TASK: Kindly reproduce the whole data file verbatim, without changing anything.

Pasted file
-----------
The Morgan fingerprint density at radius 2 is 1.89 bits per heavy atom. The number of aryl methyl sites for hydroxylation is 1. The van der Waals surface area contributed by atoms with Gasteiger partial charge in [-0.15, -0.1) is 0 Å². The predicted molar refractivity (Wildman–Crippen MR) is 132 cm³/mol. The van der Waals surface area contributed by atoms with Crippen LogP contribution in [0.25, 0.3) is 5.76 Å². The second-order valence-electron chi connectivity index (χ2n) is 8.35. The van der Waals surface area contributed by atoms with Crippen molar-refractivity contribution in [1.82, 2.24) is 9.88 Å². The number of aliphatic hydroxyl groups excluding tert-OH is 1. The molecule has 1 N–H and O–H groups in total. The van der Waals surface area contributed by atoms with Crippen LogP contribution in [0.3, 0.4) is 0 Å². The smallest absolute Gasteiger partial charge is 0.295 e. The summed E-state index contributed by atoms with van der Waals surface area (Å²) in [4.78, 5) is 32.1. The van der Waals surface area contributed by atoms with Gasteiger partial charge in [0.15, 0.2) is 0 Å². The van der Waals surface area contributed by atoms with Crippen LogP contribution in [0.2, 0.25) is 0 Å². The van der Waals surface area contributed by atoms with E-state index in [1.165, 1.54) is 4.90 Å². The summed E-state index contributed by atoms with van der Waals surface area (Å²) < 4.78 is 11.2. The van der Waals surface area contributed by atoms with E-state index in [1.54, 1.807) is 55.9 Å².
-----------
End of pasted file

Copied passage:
The Morgan fingerprint density at radius 2 is 1.89 bits per heavy atom. The number of aryl methyl sites for hydroxylation is 1. The van der Waals surface area contributed by atoms with Gasteiger partial charge in [-0.15, -0.1) is 0 Å². The predicted molar refractivity (Wildman–Crippen MR) is 132 cm³/mol. The van der Waals surface area contributed by atoms with Crippen LogP contribution in [0.25, 0.3) is 5.76 Å². The second-order valence-electron chi connectivity index (χ2n) is 8.35. The van der Waals surface area contributed by atoms with Crippen molar-refractivity contribution in [1.82, 2.24) is 9.88 Å². The number of aliphatic hydroxyl groups excluding tert-OH is 1. The molecule has 1 N–H and O–H groups in total. The van der Waals surface area contributed by atoms with Crippen LogP contribution in [0.3, 0.4) is 0 Å². The smallest absolute Gasteiger partial charge is 0.295 e. The summed E-state index contributed by atoms with van der Waals surface area (Å²) in [4.78, 5) is 32.1. The van der Waals surface area contributed by atoms with Gasteiger partial charge in [0.15, 0.2) is 0 Å². The van der Waals surface area contributed by atoms with Crippen LogP contribution in [0.2, 0.25) is 0 Å². The van der Waals surface area contributed by atoms with E-state index in [1.165, 1.54) is 4.90 Å². The summed E-state index contributed by atoms with van der Waals surface area (Å²) < 4.78 is 11.2. The van der Waals surface area contributed by atoms with E-state index in [1.54, 1.807) is 55.9 Å².